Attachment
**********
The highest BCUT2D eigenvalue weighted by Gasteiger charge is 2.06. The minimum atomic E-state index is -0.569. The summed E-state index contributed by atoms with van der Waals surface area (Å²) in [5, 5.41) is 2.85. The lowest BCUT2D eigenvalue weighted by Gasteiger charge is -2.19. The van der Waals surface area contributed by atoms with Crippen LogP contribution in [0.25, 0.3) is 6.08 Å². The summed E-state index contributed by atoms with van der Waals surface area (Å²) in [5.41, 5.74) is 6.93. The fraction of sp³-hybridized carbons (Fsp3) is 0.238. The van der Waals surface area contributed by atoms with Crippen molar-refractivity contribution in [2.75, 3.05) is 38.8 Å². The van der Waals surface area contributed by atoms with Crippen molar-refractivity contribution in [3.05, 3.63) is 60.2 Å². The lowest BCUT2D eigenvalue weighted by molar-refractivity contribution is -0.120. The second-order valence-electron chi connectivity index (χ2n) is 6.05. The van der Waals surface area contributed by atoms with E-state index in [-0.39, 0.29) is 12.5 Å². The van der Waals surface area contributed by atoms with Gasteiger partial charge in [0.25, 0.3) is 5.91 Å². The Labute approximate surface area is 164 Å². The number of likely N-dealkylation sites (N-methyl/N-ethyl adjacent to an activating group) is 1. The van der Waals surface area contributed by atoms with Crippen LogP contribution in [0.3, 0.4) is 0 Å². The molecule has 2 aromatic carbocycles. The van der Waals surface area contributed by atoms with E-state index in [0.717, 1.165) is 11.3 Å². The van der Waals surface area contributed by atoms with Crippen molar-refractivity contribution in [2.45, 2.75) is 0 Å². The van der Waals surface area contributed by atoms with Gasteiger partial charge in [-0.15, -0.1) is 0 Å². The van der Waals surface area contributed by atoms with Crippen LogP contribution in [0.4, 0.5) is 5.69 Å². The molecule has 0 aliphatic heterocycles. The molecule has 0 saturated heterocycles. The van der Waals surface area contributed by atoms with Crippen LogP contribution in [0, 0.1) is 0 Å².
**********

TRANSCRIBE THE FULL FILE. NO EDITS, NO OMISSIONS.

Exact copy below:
The highest BCUT2D eigenvalue weighted by Gasteiger charge is 2.06. The minimum atomic E-state index is -0.569. The summed E-state index contributed by atoms with van der Waals surface area (Å²) in [5, 5.41) is 2.85. The lowest BCUT2D eigenvalue weighted by Gasteiger charge is -2.19. The van der Waals surface area contributed by atoms with Crippen LogP contribution in [0.25, 0.3) is 6.08 Å². The summed E-state index contributed by atoms with van der Waals surface area (Å²) in [5.41, 5.74) is 6.93. The fraction of sp³-hybridized carbons (Fsp3) is 0.238. The van der Waals surface area contributed by atoms with Crippen molar-refractivity contribution in [2.75, 3.05) is 38.8 Å². The van der Waals surface area contributed by atoms with Crippen molar-refractivity contribution in [3.05, 3.63) is 60.2 Å². The lowest BCUT2D eigenvalue weighted by molar-refractivity contribution is -0.120. The second-order valence-electron chi connectivity index (χ2n) is 6.05. The van der Waals surface area contributed by atoms with E-state index in [-0.39, 0.29) is 12.5 Å². The van der Waals surface area contributed by atoms with Gasteiger partial charge in [0.25, 0.3) is 5.91 Å². The Labute approximate surface area is 164 Å². The number of likely N-dealkylation sites (N-methyl/N-ethyl adjacent to an activating group) is 1. The van der Waals surface area contributed by atoms with Crippen LogP contribution in [0.3, 0.4) is 0 Å². The molecule has 2 aromatic carbocycles. The van der Waals surface area contributed by atoms with E-state index in [0.717, 1.165) is 11.3 Å². The van der Waals surface area contributed by atoms with Crippen molar-refractivity contribution in [2.45, 2.75) is 0 Å². The van der Waals surface area contributed by atoms with Gasteiger partial charge in [-0.15, -0.1) is 0 Å². The van der Waals surface area contributed by atoms with Crippen LogP contribution in [0.4, 0.5) is 5.69 Å². The molecule has 0 aliphatic heterocycles. The molecule has 0 saturated heterocycles. The van der Waals surface area contributed by atoms with Crippen LogP contribution in [0, 0.1) is 0 Å².